Call for Feedback on Theme Review Action, a New Automated WordPress Theme Testing Project – WordPress Tavern
Automation. It is one of those dreams in the minds of many reviewers from the Themes Team. If there was a tool to take care of 90% of the issues, the team could focus on the 10% not easily found by automated scripts.
Enter the Theme Review Action project. Steve Dufresne, a WordPress Meta team contributor, put out a call for testing and feedback of the new project on Monday.
“If we could combine some of the existing code analysis tools, automate away some of the manual testing and open them up to more development workflows, could we improve theme quality, alleviate pressure on manual testing, and speed up the theme review process?” asked Dufresne.
The project currently runs several test suites, including the current Theme Check plugin. Theme authors can run the texts by running the NPX command in their theme folder, adding it as an action on GitHub, or cloning and running it locally. Running via NPX is not currently supported on Windows.
Right now, theme authors are needed. Regardless of whether you are building themes for the directory, clients, third-party marketplaces, or a theme shop, this is an opportunity to give back to WordPress. It is also an opportunity to improve the tools that you could benefit from as a theme developer in the long term. Automated theme tests help the entire theme ecosystem.
“Theme authors need to be open to this and understand that it is not all about requirements,” said Carolina Nymark, a Themes Team representative. “It is about improving theme quality.”
The project was, in part, informed by a Themes Team proposal in early 2020. Denis Žoljom identified three problems the team was fighting against:
- People don’t like to read requirements or handbooks.
- Some of the issues that are popping up are repetitive and could be caught automatically.
- Reviewing themes in Trac is really cumbersome.
The proposal’s focus was on moving reviews to GitHub, focusing on the third point. However, the Theme Review Action project could be the start of handling one or more issues.
The obvious solution is that the project can be automated. However, because the Theme Review Action project can be set as a GitHub Action, it leaves room for the team’s GitHub review proposal.
“Two things I mentioned to Steve — and these are my opinions –, is that we need checks that run on theme upload and on live themes, and we need a long-term solution,” said Nymark. “There have been attempts to automate testing before that have not been followed through, and without a plan for how the tool will be used, I am worried about spending time on it.”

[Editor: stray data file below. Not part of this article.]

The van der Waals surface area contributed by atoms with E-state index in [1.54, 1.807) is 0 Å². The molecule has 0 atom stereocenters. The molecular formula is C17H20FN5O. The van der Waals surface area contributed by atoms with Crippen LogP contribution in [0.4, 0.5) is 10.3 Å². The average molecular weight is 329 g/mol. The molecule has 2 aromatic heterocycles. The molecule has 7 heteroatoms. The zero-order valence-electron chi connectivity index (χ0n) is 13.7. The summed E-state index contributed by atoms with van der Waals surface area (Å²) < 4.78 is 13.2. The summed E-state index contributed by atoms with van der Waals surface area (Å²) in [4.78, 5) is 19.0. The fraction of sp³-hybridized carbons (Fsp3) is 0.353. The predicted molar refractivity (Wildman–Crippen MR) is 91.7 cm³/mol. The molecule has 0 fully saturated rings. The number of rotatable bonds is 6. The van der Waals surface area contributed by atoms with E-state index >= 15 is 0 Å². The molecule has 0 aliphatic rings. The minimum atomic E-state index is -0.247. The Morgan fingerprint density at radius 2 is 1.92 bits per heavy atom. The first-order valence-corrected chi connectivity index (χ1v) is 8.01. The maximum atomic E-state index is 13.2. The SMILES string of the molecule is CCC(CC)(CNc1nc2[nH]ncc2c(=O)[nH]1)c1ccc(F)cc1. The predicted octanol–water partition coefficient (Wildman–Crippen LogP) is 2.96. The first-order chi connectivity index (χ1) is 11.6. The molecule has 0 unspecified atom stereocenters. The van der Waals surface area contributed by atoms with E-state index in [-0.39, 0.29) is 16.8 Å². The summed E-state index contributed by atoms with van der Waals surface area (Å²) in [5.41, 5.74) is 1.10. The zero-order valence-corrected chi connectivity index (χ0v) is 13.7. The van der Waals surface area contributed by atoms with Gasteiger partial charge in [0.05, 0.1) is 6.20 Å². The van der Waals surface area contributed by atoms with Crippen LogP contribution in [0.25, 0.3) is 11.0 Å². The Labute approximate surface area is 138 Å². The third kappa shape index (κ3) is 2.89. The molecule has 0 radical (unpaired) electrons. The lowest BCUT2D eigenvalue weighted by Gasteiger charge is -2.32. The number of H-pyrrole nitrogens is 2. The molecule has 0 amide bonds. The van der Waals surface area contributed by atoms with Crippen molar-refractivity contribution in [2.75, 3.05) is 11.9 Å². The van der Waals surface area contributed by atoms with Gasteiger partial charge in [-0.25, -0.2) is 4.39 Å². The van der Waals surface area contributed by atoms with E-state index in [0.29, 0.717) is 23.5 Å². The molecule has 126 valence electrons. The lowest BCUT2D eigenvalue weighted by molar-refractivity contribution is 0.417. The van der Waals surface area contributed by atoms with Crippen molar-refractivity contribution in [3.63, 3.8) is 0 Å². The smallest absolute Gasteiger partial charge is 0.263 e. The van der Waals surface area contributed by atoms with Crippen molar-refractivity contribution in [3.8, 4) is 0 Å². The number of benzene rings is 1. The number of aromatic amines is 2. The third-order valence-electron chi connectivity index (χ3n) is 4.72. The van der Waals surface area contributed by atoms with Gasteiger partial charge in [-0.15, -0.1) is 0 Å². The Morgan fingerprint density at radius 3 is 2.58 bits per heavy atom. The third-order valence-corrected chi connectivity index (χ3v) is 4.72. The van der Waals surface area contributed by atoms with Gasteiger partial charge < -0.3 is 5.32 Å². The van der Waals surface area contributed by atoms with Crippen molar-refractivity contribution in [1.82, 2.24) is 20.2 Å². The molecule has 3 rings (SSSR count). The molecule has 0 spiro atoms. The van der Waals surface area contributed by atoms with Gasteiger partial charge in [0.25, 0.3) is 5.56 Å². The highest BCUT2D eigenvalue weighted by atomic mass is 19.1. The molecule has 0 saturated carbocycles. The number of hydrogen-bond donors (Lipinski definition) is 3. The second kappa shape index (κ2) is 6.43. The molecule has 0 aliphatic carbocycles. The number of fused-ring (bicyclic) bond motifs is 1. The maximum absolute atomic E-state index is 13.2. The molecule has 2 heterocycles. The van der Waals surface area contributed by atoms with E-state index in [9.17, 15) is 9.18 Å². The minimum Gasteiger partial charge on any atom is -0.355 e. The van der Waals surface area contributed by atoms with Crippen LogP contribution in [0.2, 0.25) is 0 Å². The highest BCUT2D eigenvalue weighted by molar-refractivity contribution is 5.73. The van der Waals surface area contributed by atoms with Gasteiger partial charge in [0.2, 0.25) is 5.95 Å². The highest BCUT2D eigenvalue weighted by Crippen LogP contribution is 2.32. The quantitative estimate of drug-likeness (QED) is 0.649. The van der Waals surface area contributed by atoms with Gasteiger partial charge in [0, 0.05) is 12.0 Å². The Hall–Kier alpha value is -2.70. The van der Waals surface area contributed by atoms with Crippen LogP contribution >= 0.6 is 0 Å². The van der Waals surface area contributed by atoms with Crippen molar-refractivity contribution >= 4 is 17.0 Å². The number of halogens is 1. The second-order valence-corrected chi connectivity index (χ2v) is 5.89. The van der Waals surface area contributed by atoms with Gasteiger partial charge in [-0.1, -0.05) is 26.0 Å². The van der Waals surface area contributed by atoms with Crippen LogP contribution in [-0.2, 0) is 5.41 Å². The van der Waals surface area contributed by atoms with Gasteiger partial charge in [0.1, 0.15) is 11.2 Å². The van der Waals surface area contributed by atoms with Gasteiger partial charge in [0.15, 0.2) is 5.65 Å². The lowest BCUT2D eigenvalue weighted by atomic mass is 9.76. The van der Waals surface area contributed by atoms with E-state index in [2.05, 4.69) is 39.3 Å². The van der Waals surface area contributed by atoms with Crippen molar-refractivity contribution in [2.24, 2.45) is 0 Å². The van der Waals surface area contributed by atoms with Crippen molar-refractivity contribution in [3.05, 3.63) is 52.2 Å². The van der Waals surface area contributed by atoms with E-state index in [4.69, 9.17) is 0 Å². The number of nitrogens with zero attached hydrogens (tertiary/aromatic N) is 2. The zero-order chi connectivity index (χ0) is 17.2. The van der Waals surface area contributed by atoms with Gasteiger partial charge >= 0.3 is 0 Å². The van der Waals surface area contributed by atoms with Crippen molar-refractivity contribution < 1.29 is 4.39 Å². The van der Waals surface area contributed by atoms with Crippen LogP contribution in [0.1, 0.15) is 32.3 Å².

The team had hoped that the Theme Sniffer project would lead to more automation at one point. It is hard to get hopes up after previous goals never came to fruition.
“I too have a similar concern where the project might not get enough adoption to make it to .ORG checking, and that is one of the reasons (other than just being super busy) that I haven’t been able to prioritize looking at [Theme Review Action],” said Themes Team rep William Patton.
While the team and some theme authors still use the Theme Sniffer, the UI leaves a lot to be desired. Nymark pointed out that it was hard for theme authors to distinguish between the baseline requirements and recommendations.
“To display messages from automated tools that are not strictly requirements is very difficult to get right,” she said. “For example, if a tool started reporting CSS linting errors for the WordPress CSS coding standards, many people would find that too opinionated and limiting.”
Theme authors, the group that reaps the most financial and reputational benefits from the theme directory, have often been reluctant to chip in. Few companies spare an employee to perform reviews or work on tools that developers and the team need. Calls for testing, feedback, and discussion often go unanswered, leaving a select few to do the lion’s share of the work. For this project to be successful and not feel like something foisted upon them down the road, theme developers need to be in the mix.
In the first episode of the WP Briefing podcast, WordPress Executive Director Josepha Haden Chomphosy talked about focusing on automation as one of this year’s goals. If there is one team that could use such tools, it would be the Themes Team.
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